Skin Cancer

Are You Eating This Food Linked to Melanoma? [Video]

Are You Eating This Food Linked to Melanoma?

We’ve known since at least as far back as 1987 that there’s a link between polyunsaturated fats and melanoma.

This study looked at the adipose tissue of people and found that people with melanoma had more polyunsaturated fats in their tissue.

Where does this fat come from?

The primary source in our diets nowadays isn’t healthy food like fish, but rather from industrial seed oils like canola, soybean, sunflower, safflower, cottonseed and grapeseed oil.

Another “hidden” source is poultry and pork raised on corn, soy and grains, because these animals accumulate the polyunsaturated fat, linoleic acid, in their tissue.

While cows are often finished on grain, their bodies don’t store linoleic acid in their tissue, making grain finished beef a healthier choice than poultry and pork.

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Research on "molecular drills" of skin cancer cells offers hope for treatment [Video]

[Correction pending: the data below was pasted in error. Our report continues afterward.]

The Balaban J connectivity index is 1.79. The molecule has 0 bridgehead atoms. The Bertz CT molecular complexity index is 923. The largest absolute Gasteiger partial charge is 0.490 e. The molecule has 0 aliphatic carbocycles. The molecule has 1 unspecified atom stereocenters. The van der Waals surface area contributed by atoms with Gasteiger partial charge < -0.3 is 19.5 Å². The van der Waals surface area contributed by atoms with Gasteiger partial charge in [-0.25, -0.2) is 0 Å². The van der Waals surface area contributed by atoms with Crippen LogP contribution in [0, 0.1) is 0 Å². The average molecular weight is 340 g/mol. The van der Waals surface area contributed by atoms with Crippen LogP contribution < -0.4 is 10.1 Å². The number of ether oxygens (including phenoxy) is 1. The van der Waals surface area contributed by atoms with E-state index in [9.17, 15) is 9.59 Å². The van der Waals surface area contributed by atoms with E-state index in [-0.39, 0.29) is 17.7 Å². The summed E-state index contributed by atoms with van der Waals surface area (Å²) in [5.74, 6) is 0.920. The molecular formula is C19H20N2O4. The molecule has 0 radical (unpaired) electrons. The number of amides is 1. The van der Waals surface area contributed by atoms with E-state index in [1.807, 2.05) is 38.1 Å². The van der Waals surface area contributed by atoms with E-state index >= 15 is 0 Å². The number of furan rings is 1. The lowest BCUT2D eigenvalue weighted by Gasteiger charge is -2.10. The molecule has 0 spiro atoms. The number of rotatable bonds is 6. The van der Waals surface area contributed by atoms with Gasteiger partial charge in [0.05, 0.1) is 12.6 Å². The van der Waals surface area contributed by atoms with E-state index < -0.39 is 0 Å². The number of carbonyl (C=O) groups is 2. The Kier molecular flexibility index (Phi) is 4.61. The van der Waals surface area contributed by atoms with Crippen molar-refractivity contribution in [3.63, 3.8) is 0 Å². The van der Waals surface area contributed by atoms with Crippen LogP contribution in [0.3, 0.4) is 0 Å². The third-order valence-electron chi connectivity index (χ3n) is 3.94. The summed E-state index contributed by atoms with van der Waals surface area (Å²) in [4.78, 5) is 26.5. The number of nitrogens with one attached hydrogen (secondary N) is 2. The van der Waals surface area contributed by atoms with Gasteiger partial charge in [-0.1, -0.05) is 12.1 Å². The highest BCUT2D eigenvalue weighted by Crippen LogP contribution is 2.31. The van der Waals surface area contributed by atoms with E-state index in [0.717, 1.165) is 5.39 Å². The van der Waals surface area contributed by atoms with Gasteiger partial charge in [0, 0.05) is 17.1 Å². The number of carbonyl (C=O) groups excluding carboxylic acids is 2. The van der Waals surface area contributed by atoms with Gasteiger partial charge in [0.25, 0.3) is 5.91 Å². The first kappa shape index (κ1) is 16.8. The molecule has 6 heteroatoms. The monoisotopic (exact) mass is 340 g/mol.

Institute of Cancer Research in London Gene isolates that allow melanoma cells to spread#Research #moleculardrills #skin #cancercellsThe cancer cells of the skin produce "molecular forests" to penetrate healthy tissues and spread around the body, according to research that increases the prospect of new therapies for the disease. The researchers used robotic microscopy to capture the formation of exercises by melanoma cells which were cultivated in 3D material of the skin in the laboratory. The exercises help the tumor cells to fix and puncture the holes in the cells and the surrounding structures, allowing cancer to move beyond the site where it forms and reaches other tissues and organs. "This is the first time that this type of change in cell form has been associated with any type of metastatic cancer," said Chris Bakal, professor of cancer morphodynamics at the London Cancer Research Institute. Melanoma levels have more than doubled in the United Kingdom since the 1990s, with more than 16,000 people newly diagnosed with the disease each year. At first, tumors can often be eliminated by surgeons, but cancer becomes more difficult to treat because it spreads to other parts of the body. Bakal and his colleagues cultivated melanoma cells in a 3D matrix rich in collagen, one of the main proteins found in the skin. By exhausting the genes in cancer cells one by one, they discovered a particular gene, Arhgef9, which was crucial for the formation of molecular exercises. The gene is found in all human cells, but in adults, it tends to be activated in brain cells to help them establish new connections. Much earlier in human development, the gene allows neurons to produce their own drill structures, which help cells spread through the body and wire the nervous system. By writing in the journal ISCIENCE, the researchers describe how the deactivation of the ARHGEF9 gene in the melanoma cells has destabilized molecular exercises so that cancer can no longer fix and engage in neighboring tissues. The observation increases hopes of new therapies for melanoma and possibly other cancers, such as neuroblastoma, which can spread in the same way. Although the mutations of the ARHGEF9 gene are linked to a wide range of neurological disorders, the gene is considered more important during early development than to adulthood. If this is the case, the development of drugs to inhibit the gene could block the spread of melanoma without serious side effects. "We believe that the disarmament of the exercise is likely to have a general demand," said Bakal, although it suspects that the process will not be relevant for all melanomas. Because the gene is very active in this metastatic